Cardiologist warns Kiwis to take Omicron seriously

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Top heart specialist warns we are facing a long Covid ‘tsunami’ after the Omicron outbreak ends, with a tidal wave of heart disease and strokes, as well as a myriad of other debilitating symptoms.

Cardiologist Professor Harvey White fears New Zealanders are too jaded about the risk of Omicron infection, which has been described as mild for most people.

In a letter to the editor of today’s Herald, White – who is director of cardiovascular research at Auckland DHB – says even “mild” initial infections can lead to serious long-lasting Covid symptoms, including a risk higher in heart attacks and strokes.

He fears the long-term complications of Covid will put a strain on our healthcare system and urges people to boost themselves and try to avoid catching the virus.

Long Covid covers a range of symptoms, from brain fog and thought disorders to memory loss, anxiety and fatigue, heart disease and stroke.

“Between 10 and 30% of people infected with Covid-19 may develop long Covid,” White writes, adding that a tidal wave of heart disease is also on the way.

“Omicron can attack the heart acutely, but in the long term after recovery, blood pressure may increase, heart rhythms may become abnormal, and decreased pumping function of the heart with heart failure and shortness of breath may occur.”

White has yet to see a rise in Covid-related heart disease at work, but he expects it to be imminent. A recent US study of 153,000 veterans found that the risk of heart disease increased significantly in the year following an infection, even in mild cases.

It could be due to secondary reasons like stress and people delaying medical care, but could also be directly due to Covid, White said. Those who had Covid had a 63% increased risk of heart attack and a 52% increased risk of stroke.

Dr Maria Van Kerkhove, the World Health Organization’s Covid expert, said earlier this month that she had seen no evidence that Omicron caused a shorter Covid than previous variants.

Long Covid is defined as symptoms occurring three months after the initial infection, White told the Herald.

“Omicron wasn’t discovered until November, so we’ve barely had three months to collect data – but all indications are that it’s likely to be the same [as previous variants].”

There were 14,940 confirmed Covid cases on Sunday alone, taking New Zealand’s total to 85,667 since the start of the pandemic, according to the Department of Health.

Extrapolating from the veterans’ study, White said if a million New Zealanders caught Omicron, he would expect 300 to 900 more heart attacks and 400 to 1,200 more strokes within a year. following their infection.

This was based on estimates of 10-30% of Covid cases developing long Covid. And some of those heart attacks and strokes are said to occur in people whose infection was “mild,” meaning they didn’t go to hospital for their original infection.

Covid could cause damage to organs throughout the body, including the heart and blood vessels. It could also make the immune system go haywire and attack itself, creating “autoantibodies,” and could reactivate underlying viral illnesses that were caught earlier in life, White said.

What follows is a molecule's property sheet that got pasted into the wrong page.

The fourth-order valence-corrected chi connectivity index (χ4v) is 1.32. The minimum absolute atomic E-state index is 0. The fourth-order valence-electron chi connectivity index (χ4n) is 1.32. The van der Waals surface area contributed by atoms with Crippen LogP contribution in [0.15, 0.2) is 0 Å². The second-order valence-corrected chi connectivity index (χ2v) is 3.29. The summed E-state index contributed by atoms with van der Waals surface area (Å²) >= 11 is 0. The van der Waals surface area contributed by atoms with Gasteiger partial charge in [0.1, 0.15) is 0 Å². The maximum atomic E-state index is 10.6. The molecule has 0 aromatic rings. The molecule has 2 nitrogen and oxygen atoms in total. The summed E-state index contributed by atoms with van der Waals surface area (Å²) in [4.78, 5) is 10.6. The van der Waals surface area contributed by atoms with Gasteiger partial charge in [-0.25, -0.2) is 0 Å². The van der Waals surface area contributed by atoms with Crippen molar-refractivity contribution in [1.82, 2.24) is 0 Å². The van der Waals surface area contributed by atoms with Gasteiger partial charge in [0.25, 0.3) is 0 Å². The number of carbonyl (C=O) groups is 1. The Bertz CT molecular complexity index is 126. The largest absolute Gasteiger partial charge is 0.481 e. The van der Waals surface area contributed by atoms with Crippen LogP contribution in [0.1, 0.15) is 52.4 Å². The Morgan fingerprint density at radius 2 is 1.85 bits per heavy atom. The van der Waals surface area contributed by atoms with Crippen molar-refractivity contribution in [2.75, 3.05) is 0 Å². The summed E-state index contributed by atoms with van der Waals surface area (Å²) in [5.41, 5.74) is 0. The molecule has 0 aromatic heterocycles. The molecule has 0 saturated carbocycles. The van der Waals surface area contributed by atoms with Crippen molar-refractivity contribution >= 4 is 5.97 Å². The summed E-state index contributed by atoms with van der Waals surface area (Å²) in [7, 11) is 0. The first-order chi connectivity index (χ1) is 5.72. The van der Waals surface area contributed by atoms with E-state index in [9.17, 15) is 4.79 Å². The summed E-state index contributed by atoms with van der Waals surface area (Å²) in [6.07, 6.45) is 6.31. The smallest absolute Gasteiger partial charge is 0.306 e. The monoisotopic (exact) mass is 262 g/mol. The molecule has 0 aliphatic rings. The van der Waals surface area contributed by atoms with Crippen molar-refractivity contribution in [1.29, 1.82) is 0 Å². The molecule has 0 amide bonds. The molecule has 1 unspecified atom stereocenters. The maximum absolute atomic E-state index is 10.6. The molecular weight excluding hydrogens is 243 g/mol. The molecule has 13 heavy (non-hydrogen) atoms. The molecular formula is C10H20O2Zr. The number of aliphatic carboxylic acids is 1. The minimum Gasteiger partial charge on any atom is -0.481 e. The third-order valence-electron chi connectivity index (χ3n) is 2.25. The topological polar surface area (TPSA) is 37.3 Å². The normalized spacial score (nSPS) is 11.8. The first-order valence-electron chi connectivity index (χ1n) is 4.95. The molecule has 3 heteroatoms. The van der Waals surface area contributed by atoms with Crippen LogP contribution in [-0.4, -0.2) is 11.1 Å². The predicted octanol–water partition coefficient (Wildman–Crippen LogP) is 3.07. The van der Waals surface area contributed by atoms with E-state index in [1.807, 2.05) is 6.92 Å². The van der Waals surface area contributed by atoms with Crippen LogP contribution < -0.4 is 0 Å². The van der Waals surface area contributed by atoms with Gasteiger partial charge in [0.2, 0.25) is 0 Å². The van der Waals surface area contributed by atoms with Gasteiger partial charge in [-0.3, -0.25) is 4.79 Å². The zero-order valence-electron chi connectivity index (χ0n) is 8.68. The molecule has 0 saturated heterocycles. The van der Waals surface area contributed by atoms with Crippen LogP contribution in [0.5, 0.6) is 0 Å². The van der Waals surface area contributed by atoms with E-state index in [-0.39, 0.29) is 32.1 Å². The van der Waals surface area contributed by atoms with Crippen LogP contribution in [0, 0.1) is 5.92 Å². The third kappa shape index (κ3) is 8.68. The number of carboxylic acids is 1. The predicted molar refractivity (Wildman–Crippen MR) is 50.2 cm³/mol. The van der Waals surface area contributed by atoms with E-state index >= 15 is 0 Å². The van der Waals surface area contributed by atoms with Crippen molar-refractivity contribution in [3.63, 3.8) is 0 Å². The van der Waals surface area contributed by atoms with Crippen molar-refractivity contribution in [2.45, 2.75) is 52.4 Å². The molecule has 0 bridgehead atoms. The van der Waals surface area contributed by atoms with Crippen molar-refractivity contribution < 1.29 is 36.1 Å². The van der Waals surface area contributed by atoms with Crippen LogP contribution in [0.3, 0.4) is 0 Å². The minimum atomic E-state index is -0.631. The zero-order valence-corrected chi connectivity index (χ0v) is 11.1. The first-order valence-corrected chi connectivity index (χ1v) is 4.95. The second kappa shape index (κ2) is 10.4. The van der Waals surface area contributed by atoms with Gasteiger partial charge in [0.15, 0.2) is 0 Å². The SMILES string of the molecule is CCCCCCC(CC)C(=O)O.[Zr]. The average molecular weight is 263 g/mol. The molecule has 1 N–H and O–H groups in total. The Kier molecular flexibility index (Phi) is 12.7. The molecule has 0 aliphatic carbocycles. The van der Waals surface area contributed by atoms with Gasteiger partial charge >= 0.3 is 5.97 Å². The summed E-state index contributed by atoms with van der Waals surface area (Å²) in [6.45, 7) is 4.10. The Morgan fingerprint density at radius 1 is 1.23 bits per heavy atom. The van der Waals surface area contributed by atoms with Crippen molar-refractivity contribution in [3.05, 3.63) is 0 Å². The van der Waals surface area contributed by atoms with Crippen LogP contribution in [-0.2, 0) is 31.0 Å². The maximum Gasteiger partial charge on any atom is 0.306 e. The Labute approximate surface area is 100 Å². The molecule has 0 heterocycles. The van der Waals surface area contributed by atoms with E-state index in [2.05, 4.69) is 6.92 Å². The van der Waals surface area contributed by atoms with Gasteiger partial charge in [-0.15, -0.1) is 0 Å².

Even the fact that there are now more than 300 people hospitalized with Omicron showed that catching the virus was “not trivial”.

People could help lessen the tidal wave by trying to avoid infection and getting vaccinated and boosted, which offered good protection against the long Covid.

But White was concerned about a large group of eligible people who had not taken booster shots, as well as those who had not received a shot.

“People are not revaccinated, boosted at the highest rate. They are not paying attention, in my opinion, to mass gatherings and wearing masks and so on.

“To see this explosion of Covid cases and still tell people it’s mild, I think that’s wrong. Individually, we really need to avoid it.”

He also said anyone who developed heart symptoms after catching Omicron should see their GP straight away.

In a statement, a spokeswoman for the Ministry of Health said the long-term physiological and psychological effects of Covid-19 were not yet known.

“However, new evidence regarding the long Covid-19 continues to evolve around the world and the ministry continues to monitor developments very closely. Part of this evidence includes the long-term health impacts of the long Covid-19. 19.”

The ministry had issued guidelines regarding the rehabilitation of people after acute Covid infection which would be updated to include long Covid.

It had also completed a comprehensive literature review and planned to set up an expert advisory group to advise on what the duration of Covid meant for New Zealand.

And the department had funded an Impacts of Covid-19 in Aotearoa study at Victoria University of Wellington to understand the “lived experiences” of those affected by Covid-19, including long-standing Covid.

“The results of the study will be used to advise health officials.”

Meanwhile, Dr David Welch of the Center of Computational Evolution said the idea that Omicron infection was inevitable “so we should just keep going” was incorrect and could be dangerous to the healthcare system and the economy.

“The majority can avoid infection during this wave of Omicron and we should all do everything we reasonably can to avoid infection.

“The actions we take help us stop getting sick and protect our healthcare system and our economy.”

Welch said in hard-hit places, about 50% of people avoided infection and 80% in places where the virus was better controlled.

“The actions we take over the next three to five weeks will determine whether or not the outbreak is manageable.”


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